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Jeroen Zuiderwijk

Blister/shear steel

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Howdy

sorry my english is not so good, but it can be that you now have a very clean high to midiumcarbon Steel and this kind of steel needs Brinn to harden proberlie. give it a dry, ad some Salt und a litel dischwash and maybe it works :rolleyes:

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I do not think you are welding cast iron at a low red heat. Judging the temperature of my forge (by eye) seems to be a real problem for me. I have lost two little wootz cakes during the annealing process, one melted and oxidized the other squirted some of its inner self out of the deoxidized shell.

 

To get a better idea of forge temperature, I now routinely place a bit of cast iron on a flattened piece of low carbon or wrought iron, and hold it in the forge. This needs to be fluxed or the shape of the cast will not change even though the inner mass has melted (hey that is just like the last wootz cake). What I am finding is grey cast melts (in about 30-50 seconds) into a very low viscosity puddle, some very fine sparks seem to escape through the flux and when pulled out of the forge it appears effervescent (that is either the Silicon or Carbon being reduced). This tells me I am at 2200 F or above.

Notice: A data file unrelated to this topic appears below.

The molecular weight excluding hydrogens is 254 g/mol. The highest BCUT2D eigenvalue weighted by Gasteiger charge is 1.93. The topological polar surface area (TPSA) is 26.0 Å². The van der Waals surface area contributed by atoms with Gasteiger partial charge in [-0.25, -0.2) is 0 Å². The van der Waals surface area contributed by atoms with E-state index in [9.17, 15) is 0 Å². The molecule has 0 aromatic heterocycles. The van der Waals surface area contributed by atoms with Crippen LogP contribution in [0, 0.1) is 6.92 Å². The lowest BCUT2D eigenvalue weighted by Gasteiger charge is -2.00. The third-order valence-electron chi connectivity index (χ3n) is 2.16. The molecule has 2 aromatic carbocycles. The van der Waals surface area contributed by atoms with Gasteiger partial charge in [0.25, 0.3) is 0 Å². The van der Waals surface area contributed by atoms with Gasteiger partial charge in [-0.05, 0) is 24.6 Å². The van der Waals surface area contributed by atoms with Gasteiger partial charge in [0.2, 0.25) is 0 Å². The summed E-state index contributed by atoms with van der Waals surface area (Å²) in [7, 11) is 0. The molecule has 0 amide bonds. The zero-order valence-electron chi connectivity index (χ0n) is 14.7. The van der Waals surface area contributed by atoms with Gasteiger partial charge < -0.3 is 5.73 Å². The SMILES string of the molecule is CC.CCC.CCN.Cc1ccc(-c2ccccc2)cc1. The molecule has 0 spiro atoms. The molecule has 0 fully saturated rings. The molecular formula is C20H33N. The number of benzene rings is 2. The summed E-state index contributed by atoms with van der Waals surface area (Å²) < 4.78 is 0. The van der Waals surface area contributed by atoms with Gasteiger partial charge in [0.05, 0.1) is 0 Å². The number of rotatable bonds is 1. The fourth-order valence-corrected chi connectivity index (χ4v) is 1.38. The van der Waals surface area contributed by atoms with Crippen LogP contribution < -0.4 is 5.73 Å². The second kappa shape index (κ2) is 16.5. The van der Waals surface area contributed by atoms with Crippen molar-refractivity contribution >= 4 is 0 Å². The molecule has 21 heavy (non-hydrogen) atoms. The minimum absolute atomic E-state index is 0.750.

The last time I did this I used some low Si, low S cast iron, put it on wrought, left it in the forge for about 1 minute after melting ( this material had a higher viscosity by the way) and folded it several times. It welded just fine (high carbon face to high carbon face) and shows a pattern ( the piece is very small so I do not want to extrapolate too much ), the lines between the high and low carbon are not crisp but gradual and there seems to be a thin much darker line at the original location of the cast iron. I do not know the M.P. of this material, I only use gray cast for that.

 

Jan

 

A caution here! When welding some of this cast/wrought stuff, I noticed what I assumed to be flux traveling right through my heavy cotton pants to my skin. You may be squirting liquid cast iron around the room. This is certainly the case when you have not judged the time of austenizing and diffusion correctly.

Be careful and make sure the kids do not come walking in on your welding.